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A legal loophole could stop those who helped end the hunt for fugitive Christopher Dorner claiming the $1 million reward money.
The body of fugitive ex-cop Christopher Dorner has been formally identified through dental records.
The 33-year-old's charred body was found inside a burned-out cabin near Big Bear Lake on Wednesday night following a shootout, CNN reported.
An autopsy confirmed it was Dorner's body, the medical examiner's office said.
It comes as fresh controversy surrounds the $1 million reward which was offered for information leading to Dorner's capture and conviction.
ABC News reported the Mayor's office was in discusssions to determine whether any individuals or individuals were eligible to claim it.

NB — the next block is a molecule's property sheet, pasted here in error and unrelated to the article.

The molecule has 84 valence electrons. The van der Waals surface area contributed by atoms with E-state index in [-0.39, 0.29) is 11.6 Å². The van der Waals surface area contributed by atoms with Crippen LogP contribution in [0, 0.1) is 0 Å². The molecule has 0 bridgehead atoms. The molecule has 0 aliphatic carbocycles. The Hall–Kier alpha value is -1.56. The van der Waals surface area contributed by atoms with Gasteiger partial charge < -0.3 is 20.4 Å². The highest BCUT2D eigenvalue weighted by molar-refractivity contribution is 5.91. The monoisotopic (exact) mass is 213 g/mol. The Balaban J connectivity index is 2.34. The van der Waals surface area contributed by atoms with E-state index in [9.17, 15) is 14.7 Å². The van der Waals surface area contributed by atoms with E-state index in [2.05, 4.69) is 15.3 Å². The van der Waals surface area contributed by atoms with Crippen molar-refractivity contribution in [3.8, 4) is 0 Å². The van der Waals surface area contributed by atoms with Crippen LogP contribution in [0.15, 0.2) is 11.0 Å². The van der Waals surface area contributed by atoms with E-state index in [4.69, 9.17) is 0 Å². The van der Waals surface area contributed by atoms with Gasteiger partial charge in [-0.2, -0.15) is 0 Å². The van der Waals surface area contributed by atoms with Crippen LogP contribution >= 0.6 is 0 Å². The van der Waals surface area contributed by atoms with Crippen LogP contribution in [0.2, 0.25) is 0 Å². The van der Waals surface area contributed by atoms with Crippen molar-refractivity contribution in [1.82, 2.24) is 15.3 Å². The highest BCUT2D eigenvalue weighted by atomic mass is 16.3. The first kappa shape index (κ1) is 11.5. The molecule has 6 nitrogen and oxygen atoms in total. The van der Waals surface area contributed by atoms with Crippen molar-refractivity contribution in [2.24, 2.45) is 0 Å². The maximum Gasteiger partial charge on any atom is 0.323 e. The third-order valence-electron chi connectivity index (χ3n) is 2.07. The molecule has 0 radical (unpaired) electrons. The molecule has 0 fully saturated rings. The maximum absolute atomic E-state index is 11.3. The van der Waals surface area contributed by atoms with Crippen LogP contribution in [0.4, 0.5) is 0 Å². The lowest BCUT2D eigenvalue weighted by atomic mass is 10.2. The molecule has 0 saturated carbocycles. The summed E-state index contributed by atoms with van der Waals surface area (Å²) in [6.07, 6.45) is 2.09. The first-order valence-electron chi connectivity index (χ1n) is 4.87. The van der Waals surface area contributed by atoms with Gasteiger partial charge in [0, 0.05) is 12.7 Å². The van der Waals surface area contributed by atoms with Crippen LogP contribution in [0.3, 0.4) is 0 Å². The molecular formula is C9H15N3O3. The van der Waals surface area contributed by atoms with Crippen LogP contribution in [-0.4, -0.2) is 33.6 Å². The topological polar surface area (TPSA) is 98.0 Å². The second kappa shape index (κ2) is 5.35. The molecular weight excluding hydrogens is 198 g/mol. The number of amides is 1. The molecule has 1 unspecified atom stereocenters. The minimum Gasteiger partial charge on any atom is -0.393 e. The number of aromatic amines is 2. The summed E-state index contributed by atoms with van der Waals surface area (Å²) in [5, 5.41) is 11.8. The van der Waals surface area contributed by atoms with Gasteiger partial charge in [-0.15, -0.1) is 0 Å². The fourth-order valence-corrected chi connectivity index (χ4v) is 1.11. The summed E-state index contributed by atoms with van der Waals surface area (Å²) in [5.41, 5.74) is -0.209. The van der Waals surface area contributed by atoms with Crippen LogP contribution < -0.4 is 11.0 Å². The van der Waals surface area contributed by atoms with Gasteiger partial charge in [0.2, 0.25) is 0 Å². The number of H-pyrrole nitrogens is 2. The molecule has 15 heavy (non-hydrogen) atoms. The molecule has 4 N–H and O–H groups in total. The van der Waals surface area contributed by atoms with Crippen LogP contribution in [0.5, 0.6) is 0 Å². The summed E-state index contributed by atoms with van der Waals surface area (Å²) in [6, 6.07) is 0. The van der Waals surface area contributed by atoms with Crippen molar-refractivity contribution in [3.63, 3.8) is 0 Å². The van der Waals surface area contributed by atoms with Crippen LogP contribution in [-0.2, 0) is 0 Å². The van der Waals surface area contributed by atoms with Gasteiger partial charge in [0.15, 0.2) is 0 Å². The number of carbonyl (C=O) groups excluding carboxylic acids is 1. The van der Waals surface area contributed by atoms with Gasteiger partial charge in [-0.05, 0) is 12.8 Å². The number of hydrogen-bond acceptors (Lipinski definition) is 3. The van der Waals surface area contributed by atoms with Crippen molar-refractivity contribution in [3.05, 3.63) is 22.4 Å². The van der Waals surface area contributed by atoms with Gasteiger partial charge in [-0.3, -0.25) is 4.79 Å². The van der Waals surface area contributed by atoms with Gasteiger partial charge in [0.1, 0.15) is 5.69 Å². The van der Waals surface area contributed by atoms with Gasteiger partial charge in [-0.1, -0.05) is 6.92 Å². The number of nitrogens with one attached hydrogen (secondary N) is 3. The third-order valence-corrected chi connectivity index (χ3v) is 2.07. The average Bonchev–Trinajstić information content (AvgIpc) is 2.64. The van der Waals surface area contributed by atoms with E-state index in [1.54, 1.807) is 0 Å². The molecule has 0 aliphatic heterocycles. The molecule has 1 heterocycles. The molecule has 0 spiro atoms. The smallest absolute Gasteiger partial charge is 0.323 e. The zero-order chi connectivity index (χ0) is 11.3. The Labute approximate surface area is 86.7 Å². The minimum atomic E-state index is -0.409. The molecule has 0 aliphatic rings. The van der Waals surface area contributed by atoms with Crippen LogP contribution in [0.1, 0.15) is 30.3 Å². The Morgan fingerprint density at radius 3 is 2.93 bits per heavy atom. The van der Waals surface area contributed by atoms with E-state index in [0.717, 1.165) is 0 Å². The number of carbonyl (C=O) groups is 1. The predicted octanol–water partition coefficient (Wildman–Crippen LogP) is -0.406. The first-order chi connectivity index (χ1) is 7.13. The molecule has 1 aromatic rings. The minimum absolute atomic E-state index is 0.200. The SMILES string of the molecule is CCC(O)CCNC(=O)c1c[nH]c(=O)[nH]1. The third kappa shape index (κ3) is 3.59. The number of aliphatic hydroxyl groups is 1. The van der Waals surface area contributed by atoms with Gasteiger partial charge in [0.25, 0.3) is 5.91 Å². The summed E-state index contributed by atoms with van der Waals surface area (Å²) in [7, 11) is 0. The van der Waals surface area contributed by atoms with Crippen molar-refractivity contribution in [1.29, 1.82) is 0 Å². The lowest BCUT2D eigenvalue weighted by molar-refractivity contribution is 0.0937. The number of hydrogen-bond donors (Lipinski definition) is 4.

"Our personal hope is that the reward will be distributed, but we must follow the rules and respect the procedures of each entity," the council said in a statement.
What needs to be established is whether the reward money could still be paid, given Dorner died.
Dorner, accused of killing four people and threatening the lives of several dozen more, was never captured, apprehended or convicted.
More from GlobalPost: Report: Body of fugitive Christopher Dorner found in burned out cabin
Possible candidates for the reward include Jim and Karen Reynolds who discovered Dorner in their home and were briefly held captive before informing police, CBS News reported.
Their tip-off led to a stand-off and shoot-out which put an end to the saga.
The fugitive's mother, Nancy Dorner, has also spoken about the incident, offering her sympathies to the victims and their families.
She told Fox: "It is with great sadness and heavy hearts that we express our deepest sympathies and condolences to anyone that suffered losses or injuries resulting from Christopher's actions. We do not condone Christopher's actions."